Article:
Updated: Nov 9, 2021
Traditions and customs vary by region in Ukraine. Here is the basic Etiquette in Ukraine.
Ukrainians are honest people and will express their emotions freely no matter if they are positive or negative.
Ukrainians are curious people, so they may ask you personal questions like inquires about salaries, political and religious views, etc.
It is a bad manner to sit on the floor, or the ground, or on the stairs.
It is forbidden to walk and sit on the grass in many public places, especially where flowers grow.
It is considered bad manners to talk loudly, to talk waving hands, etc.
Ukrainians also have a strong emphasis on respecting the elders, so one is expected to give up seats to elderly people in public transportation.
Ukrainians are proud of their country and heritage. While they may often talk negatively about a variety of things in Ukraine, we would advise foreigners not to do the same, keep discussions neutral, and let Ukrainians criticize their country.
Ukrainian names are composed of the First names + Middle name+ Last name.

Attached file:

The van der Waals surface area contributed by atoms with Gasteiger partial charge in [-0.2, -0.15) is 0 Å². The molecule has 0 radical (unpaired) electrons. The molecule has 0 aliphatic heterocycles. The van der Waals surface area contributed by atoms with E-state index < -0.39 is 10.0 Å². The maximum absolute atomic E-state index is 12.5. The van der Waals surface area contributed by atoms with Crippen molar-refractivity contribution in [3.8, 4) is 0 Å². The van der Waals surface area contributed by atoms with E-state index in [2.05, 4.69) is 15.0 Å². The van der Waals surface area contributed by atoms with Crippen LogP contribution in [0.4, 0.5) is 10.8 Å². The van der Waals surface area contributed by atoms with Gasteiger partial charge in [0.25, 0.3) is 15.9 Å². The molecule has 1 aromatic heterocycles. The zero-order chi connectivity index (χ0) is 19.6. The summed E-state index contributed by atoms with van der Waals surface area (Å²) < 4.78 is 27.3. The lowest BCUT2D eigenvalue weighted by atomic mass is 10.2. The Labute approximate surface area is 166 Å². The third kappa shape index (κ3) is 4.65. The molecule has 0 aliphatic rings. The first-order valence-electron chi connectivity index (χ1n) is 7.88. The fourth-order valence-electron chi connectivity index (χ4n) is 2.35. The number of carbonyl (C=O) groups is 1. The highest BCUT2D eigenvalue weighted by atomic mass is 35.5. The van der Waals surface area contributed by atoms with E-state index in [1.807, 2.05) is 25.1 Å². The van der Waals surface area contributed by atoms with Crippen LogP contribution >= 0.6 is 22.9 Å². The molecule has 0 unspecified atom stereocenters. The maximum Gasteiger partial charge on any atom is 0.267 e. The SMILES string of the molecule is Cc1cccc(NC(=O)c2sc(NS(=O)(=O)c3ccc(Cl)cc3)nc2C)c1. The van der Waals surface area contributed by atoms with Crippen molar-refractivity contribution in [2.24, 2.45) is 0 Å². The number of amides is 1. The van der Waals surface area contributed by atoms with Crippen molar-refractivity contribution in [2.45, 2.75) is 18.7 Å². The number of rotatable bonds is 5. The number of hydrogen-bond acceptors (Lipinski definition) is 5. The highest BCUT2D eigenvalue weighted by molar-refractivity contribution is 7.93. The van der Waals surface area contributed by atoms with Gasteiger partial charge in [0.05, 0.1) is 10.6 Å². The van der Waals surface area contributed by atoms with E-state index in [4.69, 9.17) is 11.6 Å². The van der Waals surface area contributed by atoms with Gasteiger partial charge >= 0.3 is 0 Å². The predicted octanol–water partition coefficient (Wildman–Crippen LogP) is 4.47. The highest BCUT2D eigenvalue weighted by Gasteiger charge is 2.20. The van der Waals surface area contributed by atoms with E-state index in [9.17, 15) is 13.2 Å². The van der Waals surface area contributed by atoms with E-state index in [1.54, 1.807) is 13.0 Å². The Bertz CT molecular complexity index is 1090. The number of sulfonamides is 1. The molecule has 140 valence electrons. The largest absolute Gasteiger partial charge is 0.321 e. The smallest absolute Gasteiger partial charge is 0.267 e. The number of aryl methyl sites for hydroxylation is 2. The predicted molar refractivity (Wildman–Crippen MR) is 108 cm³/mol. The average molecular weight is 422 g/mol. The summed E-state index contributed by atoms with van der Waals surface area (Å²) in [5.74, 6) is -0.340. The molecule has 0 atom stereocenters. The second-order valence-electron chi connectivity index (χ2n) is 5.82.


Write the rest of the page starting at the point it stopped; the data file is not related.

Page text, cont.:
The First name, which is the person’s given name, the Middle name, which is a patronymic, or the father’s first name formed by adding "-vich" or "-ovich" for a male and "-avna", "-ovna", or "ivna" for a female. Example The son of Alexi would have a patronymic of Alexivich while the daughter’s patronymic would be Alexivina.
Last name, which is the family or surname.
In formal situations, people use all three names.
Friends and close colleagues may refer to each other by their first name and patronymic.
Meeting & Greeting:
The usual greeting is a warm, firm handshake, maintaining direct eye contact, and repeating your name.
When female friends meet, they kiss on the cheek three times, starting with the left and then alternating, or one kiss on the cheek is common for women who know each other.
While close male friends may pat each other on the back and hug, but a firm handshake with the right hand is most common.
Men sometimes shake women's hands (but in very official relations, business meetings for example). One kiss on the cheek is common for friends, or colleagues (mostly young people). A nod of acknowledgment is the most popular.
Men are expected to be friendly towards women and should open doors, offer seats to those that are pregnant, with children, etc.
They should also help them with putting their coat on or off, helping them carry heavy bags, pulling out their chairs at restaurants, lighting up their cigarettes, etc.
If you invite a woman on a date – you are expected to pay the bill don't let her pay the bill or split the bill together.
Women in Ukraine consider it improper for men to shake their hands. When meeting a new female colleague, we recommend either kissing on the cheek or no physical contact at all.